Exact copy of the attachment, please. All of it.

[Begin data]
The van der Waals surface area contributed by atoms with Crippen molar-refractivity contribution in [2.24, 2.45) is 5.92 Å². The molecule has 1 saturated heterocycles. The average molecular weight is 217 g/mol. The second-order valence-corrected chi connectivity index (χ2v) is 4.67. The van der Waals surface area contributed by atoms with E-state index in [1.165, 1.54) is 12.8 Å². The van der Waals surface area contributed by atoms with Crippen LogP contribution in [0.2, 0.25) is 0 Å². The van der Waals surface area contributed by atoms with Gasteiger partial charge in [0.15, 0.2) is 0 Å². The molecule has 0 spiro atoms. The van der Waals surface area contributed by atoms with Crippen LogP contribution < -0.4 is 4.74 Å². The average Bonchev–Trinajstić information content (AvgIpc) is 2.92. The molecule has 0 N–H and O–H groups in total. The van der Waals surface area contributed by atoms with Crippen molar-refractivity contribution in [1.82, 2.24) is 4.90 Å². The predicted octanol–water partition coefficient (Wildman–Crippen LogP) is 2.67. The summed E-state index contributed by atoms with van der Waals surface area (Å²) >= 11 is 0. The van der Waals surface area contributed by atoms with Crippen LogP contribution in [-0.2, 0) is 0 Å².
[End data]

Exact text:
The van der Waals surface area contributed by atoms with Crippen molar-refractivity contribution in [2.24, 2.45) is 5.92 Å². The molecule has 1 saturated heterocycles. The average molecular weight is 217 g/mol. The second-order valence-corrected chi connectivity index (χ2v) is 4.67. The van der Waals surface area contributed by atoms with E-state index in [1.165, 1.54) is 12.8 Å². The van der Waals surface area contributed by atoms with Crippen LogP contribution in [0.2, 0.25) is 0 Å². The van der Waals surface area contributed by atoms with Gasteiger partial charge in [0.15, 0.2) is 0 Å². The molecule has 0 spiro atoms. The van der Waals surface area contributed by atoms with Crippen LogP contribution < -0.4 is 4.74 Å². The average Bonchev–Trinajstić information content (AvgIpc) is 2.92. The molecule has 0 N–H and O–H groups in total. The van der Waals surface area contributed by atoms with Crippen molar-refractivity contribution in [1.82, 2.24) is 4.90 Å². The predicted octanol–water partition coefficient (Wildman–Crippen LogP) is 2.67. The summed E-state index contributed by atoms with van der Waals surface area (Å²) >= 11 is 0. The van der Waals surface area contributed by atoms with Crippen LogP contribution in [-0.2, 0) is 0 Å².